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DRBA-Logo-gold-transparent  Dharma Realm Buddhist Association

The Dharma Realm Buddhist Association (DRBA), formerly known as the Sino-American Buddhist Association, was founded by the Venerable Master Hsuan Hua in 1959.  It was established as a state and federally approved non-profit religious and educational corporation for the purpose of bringing the orthodox teachings of the Buddha to the entire world.

In 1962, Master Hua accepted his disciples’ invitation to come to America.  In 1966 he set up an in-residence Buddhist study and practice center in San Francisco.  In 1970 the center moved to larger quarters and became one of Northern California’s foremost Buddhist centers, Gold Mountain Monastery.

Later the Association founded a number of other centers: The International Institute for the Translation of Buddhist Texts (1973), The Sagely City of Ten Thousand Buddhas in Talmage (1976), Gold Wheel Sagely Monastery in Los Angeles (1976), Gold Buddha Sagely Monastery in Vancouver (1984), Gold Summit Sagely Monastery in Seattle (1984), Avatamsaka Sagely Monastery in Calgary (1986), and Proper Dharma Buddhist Academy in Taiwan (1989).  The Sagely City of Ten Thousand Buddhas also houses Dharma Realm Buddhist University, Developing Virtue Secondary School, and Instilling Goodness Elementary School.

Mission

Taking the Dharma Realm as its scope, the Association aims to disseminate the genuine teachings of the Buddha throughout the world.  The Association is dedicated to preserving the Sangha tradition by training and ordaining monks and nuns, by guiding lay people who wish to study Buddhism, by translating the Buddhist canon and propagating its teachings, by promoting education that instills in students a moral foundation and ethical behavior, and by bringing benefit and happiness to all beings. Its hope is that individuals, families, the society, the nation, and the entire world will, under the transforming influence of the Buddhadharma, gradually reach the state of ultimate truth and goodness.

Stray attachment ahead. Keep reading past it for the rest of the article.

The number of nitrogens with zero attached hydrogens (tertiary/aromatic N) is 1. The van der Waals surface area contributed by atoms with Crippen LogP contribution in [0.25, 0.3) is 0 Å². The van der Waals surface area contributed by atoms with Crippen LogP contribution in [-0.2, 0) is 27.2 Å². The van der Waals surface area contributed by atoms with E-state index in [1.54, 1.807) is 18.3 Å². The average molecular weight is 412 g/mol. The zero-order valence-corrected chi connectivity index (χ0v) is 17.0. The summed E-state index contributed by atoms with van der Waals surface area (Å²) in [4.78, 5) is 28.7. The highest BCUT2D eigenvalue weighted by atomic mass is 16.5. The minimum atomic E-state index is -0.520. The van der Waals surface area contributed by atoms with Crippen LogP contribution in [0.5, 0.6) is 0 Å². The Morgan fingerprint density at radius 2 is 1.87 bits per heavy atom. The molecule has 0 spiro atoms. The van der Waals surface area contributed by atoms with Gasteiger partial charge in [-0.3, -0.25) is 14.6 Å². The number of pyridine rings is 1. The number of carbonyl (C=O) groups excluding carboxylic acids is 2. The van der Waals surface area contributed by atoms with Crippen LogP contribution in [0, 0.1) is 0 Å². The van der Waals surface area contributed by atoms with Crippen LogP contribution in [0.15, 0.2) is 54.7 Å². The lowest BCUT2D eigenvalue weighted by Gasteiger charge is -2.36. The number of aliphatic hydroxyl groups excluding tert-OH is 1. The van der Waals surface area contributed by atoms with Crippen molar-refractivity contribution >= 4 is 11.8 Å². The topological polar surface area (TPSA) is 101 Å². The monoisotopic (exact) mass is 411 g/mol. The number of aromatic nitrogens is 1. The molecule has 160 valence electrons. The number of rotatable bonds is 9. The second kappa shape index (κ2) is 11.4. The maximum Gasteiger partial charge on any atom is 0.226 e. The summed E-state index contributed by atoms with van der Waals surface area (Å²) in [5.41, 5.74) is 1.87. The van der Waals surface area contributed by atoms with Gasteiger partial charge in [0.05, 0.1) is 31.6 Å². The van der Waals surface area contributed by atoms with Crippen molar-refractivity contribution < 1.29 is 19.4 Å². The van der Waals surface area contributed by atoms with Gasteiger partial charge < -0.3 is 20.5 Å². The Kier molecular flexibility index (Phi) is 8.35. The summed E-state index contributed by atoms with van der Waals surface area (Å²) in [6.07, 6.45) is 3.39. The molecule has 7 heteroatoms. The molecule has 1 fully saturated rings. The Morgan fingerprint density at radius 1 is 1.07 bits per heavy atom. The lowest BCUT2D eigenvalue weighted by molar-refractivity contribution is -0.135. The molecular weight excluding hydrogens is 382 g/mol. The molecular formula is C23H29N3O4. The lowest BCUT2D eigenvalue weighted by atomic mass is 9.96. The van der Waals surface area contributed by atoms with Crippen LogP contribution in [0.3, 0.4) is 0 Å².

Credo

Freezing to death, we do not scheme.
Starving to death, we do not beg.
Dying of poverty, we ask for nothing.
According with conditions, we do not change.
Not changing, we accord with conditions.
We adhere firmly to our three great principles.
We renounce our lives to do the Buddha’s work.
We take the responsibility to mold our own destinies.
We rectify our lives as the Sangha’s work.
Encountering specific matters, we understand the principles.
Understanding the principles, we apply them in specific matters.
We carry on the single pulse of the patriarchs’ mind-transmission.

Ideals

Members of the Dharma Realm Buddhist Association feel that it is extremely important for followers of the Dharma to maintain the high standards of ethics and practice originally taught by the Buddha.  Although we may fall short of these standards, it is a mistake to dilute the teachings and bring them down to the level of our own personal inability and limited views. Rather we should recognize our faults and limitations and “try our best” to really change and go towards the ideal good as exemplified by the Buddhas and Bodhisattvas.